Café Brulot Diabolique, or “Devilishly Burned Coffee,” was invented at Antoine’s Restaurant in the late 1880s by Jules Alciatore, the son of the restaurant’s founder. According to Phillip Collier’s Mixing New Orleans, Alciatore was inspired by French bon vivants who would drown a sugar cube in Cognac and place it over an open flame before extinguishing it in a cup of hot coffee. Today, you can still find the drink in New Orleans at restaurants including Antoine’s, Galatoire’s and Arnaud’s.
The preparation of Café Brulot is something like a magician’s show. Outside of the flambeaux at a Mardi Gras parade, there’s nothing like it. All ingredients are artfully combined tableside in ornate bowls. After adding the alcohol, the waiter lights the concoction and – to the delight of the guests – proceeds to ladle the flaming liquid into cups. If you try your hand at recipe below, have a fire extinguisher handy – just in case or stop by one of places that specializes in this concoction.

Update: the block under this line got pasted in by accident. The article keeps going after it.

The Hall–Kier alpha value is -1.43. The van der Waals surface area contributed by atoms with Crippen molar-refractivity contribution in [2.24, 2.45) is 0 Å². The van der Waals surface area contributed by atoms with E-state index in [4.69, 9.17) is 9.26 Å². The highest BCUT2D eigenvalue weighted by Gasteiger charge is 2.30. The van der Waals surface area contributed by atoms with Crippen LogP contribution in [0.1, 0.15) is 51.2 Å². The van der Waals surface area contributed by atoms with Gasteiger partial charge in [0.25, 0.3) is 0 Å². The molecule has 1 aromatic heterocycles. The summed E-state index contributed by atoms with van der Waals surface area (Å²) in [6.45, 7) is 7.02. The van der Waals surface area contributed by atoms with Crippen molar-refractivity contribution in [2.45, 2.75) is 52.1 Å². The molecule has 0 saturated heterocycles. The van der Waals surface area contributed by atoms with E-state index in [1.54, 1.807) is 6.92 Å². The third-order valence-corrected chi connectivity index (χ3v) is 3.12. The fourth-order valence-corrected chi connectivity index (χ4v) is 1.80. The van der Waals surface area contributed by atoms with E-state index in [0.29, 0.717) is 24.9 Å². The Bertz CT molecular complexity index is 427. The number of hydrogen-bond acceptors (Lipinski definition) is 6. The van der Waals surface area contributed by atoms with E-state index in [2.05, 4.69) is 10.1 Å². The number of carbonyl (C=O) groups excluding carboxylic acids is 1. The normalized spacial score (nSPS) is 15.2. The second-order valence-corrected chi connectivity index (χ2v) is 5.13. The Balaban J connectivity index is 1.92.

Put the cinnamon, cloves, lemon peel, sugar and brandy in a fireproof bowl and heat on open flame. When the brandy is hot, but not boiling, bring the bowl to the table and ignite with match. Use a ladle to stir and pour the liquid around the bowl for 2 minutes. Pour the hot coffee into the flaming brandy and ladle the mixture into demitasse cups.